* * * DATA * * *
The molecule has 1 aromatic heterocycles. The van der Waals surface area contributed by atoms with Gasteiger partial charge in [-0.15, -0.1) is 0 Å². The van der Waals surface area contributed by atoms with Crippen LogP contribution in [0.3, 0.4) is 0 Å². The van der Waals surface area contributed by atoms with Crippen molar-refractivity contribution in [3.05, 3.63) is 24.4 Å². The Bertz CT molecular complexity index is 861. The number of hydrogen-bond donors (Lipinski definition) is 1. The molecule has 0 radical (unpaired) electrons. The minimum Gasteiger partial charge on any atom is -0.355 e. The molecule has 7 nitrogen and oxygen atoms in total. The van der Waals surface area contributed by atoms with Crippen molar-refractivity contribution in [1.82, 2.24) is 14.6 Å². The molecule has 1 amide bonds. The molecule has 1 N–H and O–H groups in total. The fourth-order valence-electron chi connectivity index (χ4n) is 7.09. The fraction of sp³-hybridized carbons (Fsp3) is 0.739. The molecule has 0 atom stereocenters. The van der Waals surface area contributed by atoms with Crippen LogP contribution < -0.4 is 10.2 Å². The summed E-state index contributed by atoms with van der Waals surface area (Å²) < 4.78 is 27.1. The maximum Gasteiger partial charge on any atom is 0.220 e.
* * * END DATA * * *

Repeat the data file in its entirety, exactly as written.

The molecule has 1 aromatic heterocycles. The van der Waals surface area contributed by atoms with Gasteiger partial charge in [-0.15, -0.1) is 0 Å². The van der Waals surface area contributed by atoms with Crippen LogP contribution in [0.3, 0.4) is 0 Å². The van der Waals surface area contributed by atoms with Crippen molar-refractivity contribution in [3.05, 3.63) is 24.4 Å². The Bertz CT molecular complexity index is 861. The number of hydrogen-bond donors (Lipinski definition) is 1. The molecule has 0 radical (unpaired) electrons. The minimum Gasteiger partial charge on any atom is -0.355 e. The molecule has 7 nitrogen and oxygen atoms in total. The van der Waals surface area contributed by atoms with Crippen molar-refractivity contribution in [1.82, 2.24) is 14.6 Å². The molecule has 1 amide bonds. The molecule has 1 N–H and O–H groups in total. The fourth-order valence-electron chi connectivity index (χ4n) is 7.09. The fraction of sp³-hybridized carbons (Fsp3) is 0.739. The molecule has 0 atom stereocenters. The van der Waals surface area contributed by atoms with Crippen LogP contribution < -0.4 is 10.2 Å². The summed E-state index contributed by atoms with van der Waals surface area (Å²) < 4.78 is 27.1. The maximum Gasteiger partial charge on any atom is 0.220 e.